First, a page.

The US Department of State (DOS) has announced that all consulates are now back online and scheduling visa interviews. The consulates worked though last weekend and have almost cleared the backlog of applications, issuing 410,000 nonimmigrant visa applications in the past 9 days.
The Department states that it is still having problems with some online visa application, and I noticed that their website still has this notice on the J-1 waiver page:
For more details on the current status from DOS, and FAQs, see http://travel.state.gov/content/travel/english/news/technological-systems-issue.html
On June 24, 2015, the US Department of Homeland Security announced that Nepal had been designated for Temporary Protected Status (TPS). The TPS lasts for 18 months and is based on the conditions resulting from the devastating earthquake that struck Nepal on April 25, 2015. As a result, eligible nationals of Nepal residing in the United States may apply for TPS with U.S. Citizenship and Immigration Services (USCIS). The Federal Register notice published today provides details and procedures for applying for TPS.
The TPS designation for Nepal is effective from June 24, 2015 until December 24, 2016. The designation means that, during the designated period, eligible nationals of Nepal (and people without nationality who last habitually resided in Nepal) will not be removed from the United States and may receive an Employment Authorization Document (EAD). The 180-day TPS registration period begins June 24, 2015 and runs through December 21, 2015.
To be eligible for TPS, applicants must demonstrate that they satisfy all eligibility criteria, including that they have been both “continuously physically present” and “continuously residing” in the United States since June 24, 2015. Applicants also undergo thorough security checks. Individuals with certain criminal records or who pose a threat to national security are not eligible for TPS. The eligibility requirements are fully described on the TPS web page at www.uscis.gov/tps.
Applicants may request that USCIS waive any or all TPS-related fees based on inability to pay by filing Form I-912, Request for Fee Waiver, or by submitting a written request. Fee-waiver requests must be accompanied by supporting documentation. USCIS will reject any TPS application that does not include the required filing fee or a properly documented fee-waiver request. All USCIS forms are free. Applicants can download these forms from the USCIS website at www.uscis.gov/forms or request them by calling USCIS toll-free at 1-800-870-3676.
Photo by https://www.flickr.com/photos/dhilung/
The US Department of State has issued an update and FAQ regarding the technology problems that are causing delays in issuing of visas and passports. The update notes that the problems have caused delays in printing visas and may mean rescheduling some visa interviews. The problem is not limited to any specific country.
Visa applicants who urgently need to travel for humanitarian reasons are getting help. If you have such a need, please contact your nearest U.S. embassy or consulate. In addition, visas related to pending adoptions in China are also getting priority treatment.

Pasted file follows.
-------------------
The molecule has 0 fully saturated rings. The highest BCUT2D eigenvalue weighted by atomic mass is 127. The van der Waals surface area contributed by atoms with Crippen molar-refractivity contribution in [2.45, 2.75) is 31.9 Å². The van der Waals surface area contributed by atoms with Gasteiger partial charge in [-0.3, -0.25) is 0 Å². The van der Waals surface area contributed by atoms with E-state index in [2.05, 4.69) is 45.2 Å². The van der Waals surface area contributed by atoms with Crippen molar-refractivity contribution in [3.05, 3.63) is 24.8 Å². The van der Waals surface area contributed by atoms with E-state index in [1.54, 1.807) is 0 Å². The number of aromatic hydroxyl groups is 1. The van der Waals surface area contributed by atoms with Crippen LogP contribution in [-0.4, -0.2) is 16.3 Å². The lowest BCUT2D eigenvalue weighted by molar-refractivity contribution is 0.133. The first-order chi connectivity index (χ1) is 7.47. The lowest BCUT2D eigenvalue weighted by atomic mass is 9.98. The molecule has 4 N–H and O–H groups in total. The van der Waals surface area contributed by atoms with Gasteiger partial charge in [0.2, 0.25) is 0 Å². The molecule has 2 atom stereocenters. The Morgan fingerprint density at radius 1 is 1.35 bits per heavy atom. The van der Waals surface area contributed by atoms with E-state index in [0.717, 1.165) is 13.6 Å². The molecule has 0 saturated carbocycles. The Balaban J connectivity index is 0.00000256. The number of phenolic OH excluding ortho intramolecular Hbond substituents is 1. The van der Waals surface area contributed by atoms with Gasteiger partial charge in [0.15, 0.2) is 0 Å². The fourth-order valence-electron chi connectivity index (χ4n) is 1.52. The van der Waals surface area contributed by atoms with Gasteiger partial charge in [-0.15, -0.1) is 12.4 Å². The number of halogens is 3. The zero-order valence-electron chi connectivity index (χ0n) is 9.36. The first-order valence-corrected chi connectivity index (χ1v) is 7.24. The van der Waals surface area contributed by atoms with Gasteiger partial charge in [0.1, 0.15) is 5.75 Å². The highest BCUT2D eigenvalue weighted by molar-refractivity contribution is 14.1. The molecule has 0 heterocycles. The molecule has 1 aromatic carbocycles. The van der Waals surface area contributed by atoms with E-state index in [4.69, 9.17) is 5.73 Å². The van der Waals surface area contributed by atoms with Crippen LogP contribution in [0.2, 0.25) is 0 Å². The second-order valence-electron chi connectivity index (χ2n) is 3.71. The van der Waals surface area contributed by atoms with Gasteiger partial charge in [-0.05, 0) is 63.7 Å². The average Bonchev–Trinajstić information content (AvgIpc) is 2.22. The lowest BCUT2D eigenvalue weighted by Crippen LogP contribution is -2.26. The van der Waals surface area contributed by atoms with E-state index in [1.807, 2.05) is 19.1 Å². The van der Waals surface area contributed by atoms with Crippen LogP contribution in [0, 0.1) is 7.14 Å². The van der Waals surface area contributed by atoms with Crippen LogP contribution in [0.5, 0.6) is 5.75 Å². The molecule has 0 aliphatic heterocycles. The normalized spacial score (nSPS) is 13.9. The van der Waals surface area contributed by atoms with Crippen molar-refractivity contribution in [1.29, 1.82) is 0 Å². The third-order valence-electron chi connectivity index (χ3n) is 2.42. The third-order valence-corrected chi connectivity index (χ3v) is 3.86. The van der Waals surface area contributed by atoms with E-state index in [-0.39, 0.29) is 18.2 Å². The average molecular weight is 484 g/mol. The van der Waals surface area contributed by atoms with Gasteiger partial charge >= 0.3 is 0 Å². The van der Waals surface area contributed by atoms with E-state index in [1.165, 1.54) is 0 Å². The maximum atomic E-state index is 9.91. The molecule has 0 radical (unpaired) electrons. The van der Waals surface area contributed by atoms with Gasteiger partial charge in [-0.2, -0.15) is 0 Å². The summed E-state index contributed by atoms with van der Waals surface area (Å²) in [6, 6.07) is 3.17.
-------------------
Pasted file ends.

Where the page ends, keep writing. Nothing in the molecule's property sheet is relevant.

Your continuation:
For more information, including the FAQs, please see the DOS website here.
According to an article in today's Law360, the U.S. Citizenship and Immigration Services (USCIS) director has stated that the recent court decision regarding changes in a H-1B worker's worksite might not apply to past location changes, which would be a huge relief to many H-1B employers.
The article reports that USCIS Director Leon Rodriguez said the agency is thinking of stipulating that Matter of Simeio Solutions LLC will only apply prospectively, according to the Society for Human Resource Management and attorneys who were in attendance at the meeting. A representative for USCIS apparently declined to comment.
The Simeio decision from the Administrative Appeals Office (AAO) stated that employers must file an amended H-1B petition and an updated Labor Condition Application (LCA) if a H-1B worker moves to a different location from the location named in the original petition and LCA. Following the decision, USCIS issued guidance saying that
(a) There was no need for an amended petition if the new location was in the same Metropolitan Statistical Area (MSA).
(b) Employers must file a new H-1B decision by August 19, 2015, to cover new locations, including changes that occurred before Simeio. For some employers, including consulting companies that move employees frequently, this could mean hundreds of new petitions.
According to the Law360 article,
"USCIS may have...realized that by requiring Simeio to apply retroactively, it may have been bumping up against some recent court rulings, such as the Seventh Circuit's holding in Velasquez-Garcia v. Holder last year, [Cyrus] Mehta said. In that decision, the appeals court held that retroactively applying a new filing rule created by the Board of Immigration Appeals had resulted in a "manifest injustice" in the petitioner's case."
Before the Simeio decision, immigration lawyers relied on USCIS guidance that stated that a new petition was not needed if the employer had received a certified LCA for the new location before the move.
Stay tuned for more updates as USCIS figures out its position...
Elaine Martin has been practising US and global immigration law since 1997. She is an immigrant herself (from Ireland), so has a special understanding of the legal and emotional challenges involved in relocating to a new country.